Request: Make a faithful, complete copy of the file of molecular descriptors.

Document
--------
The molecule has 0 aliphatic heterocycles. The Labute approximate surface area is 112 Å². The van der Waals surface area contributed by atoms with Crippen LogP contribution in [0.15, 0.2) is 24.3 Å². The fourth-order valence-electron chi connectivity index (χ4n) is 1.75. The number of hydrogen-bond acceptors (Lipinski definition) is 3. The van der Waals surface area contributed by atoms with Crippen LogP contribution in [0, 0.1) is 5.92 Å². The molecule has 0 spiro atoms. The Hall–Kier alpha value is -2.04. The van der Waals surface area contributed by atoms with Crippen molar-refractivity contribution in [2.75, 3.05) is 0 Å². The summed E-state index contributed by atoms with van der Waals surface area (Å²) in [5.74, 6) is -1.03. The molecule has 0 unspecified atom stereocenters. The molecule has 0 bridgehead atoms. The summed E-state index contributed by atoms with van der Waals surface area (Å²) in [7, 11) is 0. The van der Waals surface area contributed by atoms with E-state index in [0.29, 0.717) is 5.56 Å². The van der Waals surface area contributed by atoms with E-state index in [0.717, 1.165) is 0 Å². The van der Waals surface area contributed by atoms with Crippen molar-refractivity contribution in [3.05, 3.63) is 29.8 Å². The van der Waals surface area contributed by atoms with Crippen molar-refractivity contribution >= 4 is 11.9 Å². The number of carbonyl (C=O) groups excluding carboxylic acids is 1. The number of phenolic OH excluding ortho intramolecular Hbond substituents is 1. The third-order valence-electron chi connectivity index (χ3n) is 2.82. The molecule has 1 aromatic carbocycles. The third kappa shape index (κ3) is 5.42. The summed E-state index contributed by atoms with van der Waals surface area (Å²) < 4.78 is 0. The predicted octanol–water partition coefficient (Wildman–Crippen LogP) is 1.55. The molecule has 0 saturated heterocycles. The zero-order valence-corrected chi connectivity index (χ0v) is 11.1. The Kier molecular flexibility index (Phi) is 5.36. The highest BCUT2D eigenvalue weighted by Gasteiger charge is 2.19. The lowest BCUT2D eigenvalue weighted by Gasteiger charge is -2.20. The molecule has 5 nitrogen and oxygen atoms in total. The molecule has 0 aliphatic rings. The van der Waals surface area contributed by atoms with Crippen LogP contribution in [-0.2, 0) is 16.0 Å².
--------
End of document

The molecule has 0 aliphatic heterocycles. The Labute approximate surface area is 112 Å². The van der Waals surface area contributed by atoms with Crippen LogP contribution in [0.15, 0.2) is 24.3 Å². The fourth-order valence-electron chi connectivity index (χ4n) is 1.75. The number of hydrogen-bond acceptors (Lipinski definition) is 3. The van der Waals surface area contributed by atoms with Crippen LogP contribution in [0, 0.1) is 5.92 Å². The molecule has 0 spiro atoms. The Hall–Kier alpha value is -2.04. The van der Waals surface area contributed by atoms with Crippen molar-refractivity contribution in [2.75, 3.05) is 0 Å². The summed E-state index contributed by atoms with van der Waals surface area (Å²) in [5.74, 6) is -1.03. The molecule has 0 unspecified atom stereocenters. The molecule has 0 bridgehead atoms. The summed E-state index contributed by atoms with van der Waals surface area (Å²) in [7, 11) is 0. The van der Waals surface area contributed by atoms with E-state index in [0.29, 0.717) is 5.56 Å². The van der Waals surface area contributed by atoms with E-state index in [0.717, 1.165) is 0 Å². The van der Waals surface area contributed by atoms with Crippen molar-refractivity contribution in [3.05, 3.63) is 29.8 Å². The van der Waals surface area contributed by atoms with Crippen molar-refractivity contribution >= 4 is 11.9 Å². The number of carbonyl (C=O) groups excluding carboxylic acids is 1. The number of phenolic OH excluding ortho intramolecular Hbond substituents is 1. The third-order valence-electron chi connectivity index (χ3n) is 2.82. The molecule has 1 aromatic carbocycles. The third kappa shape index (κ3) is 5.42. The summed E-state index contributed by atoms with van der Waals surface area (Å²) < 4.78 is 0. The predicted octanol–water partition coefficient (Wildman–Crippen LogP) is 1.55. The molecule has 0 saturated heterocycles. The zero-order valence-corrected chi connectivity index (χ0v) is 11.1. The Kier molecular flexibility index (Phi) is 5.36. The highest BCUT2D eigenvalue weighted by Gasteiger charge is 2.19. The lowest BCUT2D eigenvalue weighted by Gasteiger charge is -2.20. The molecule has 5 nitrogen and oxygen atoms in total. The molecule has 0 aliphatic rings. The van der Waals surface area contributed by atoms with Crippen LogP contribution in [-0.2, 0) is 16.0 Å².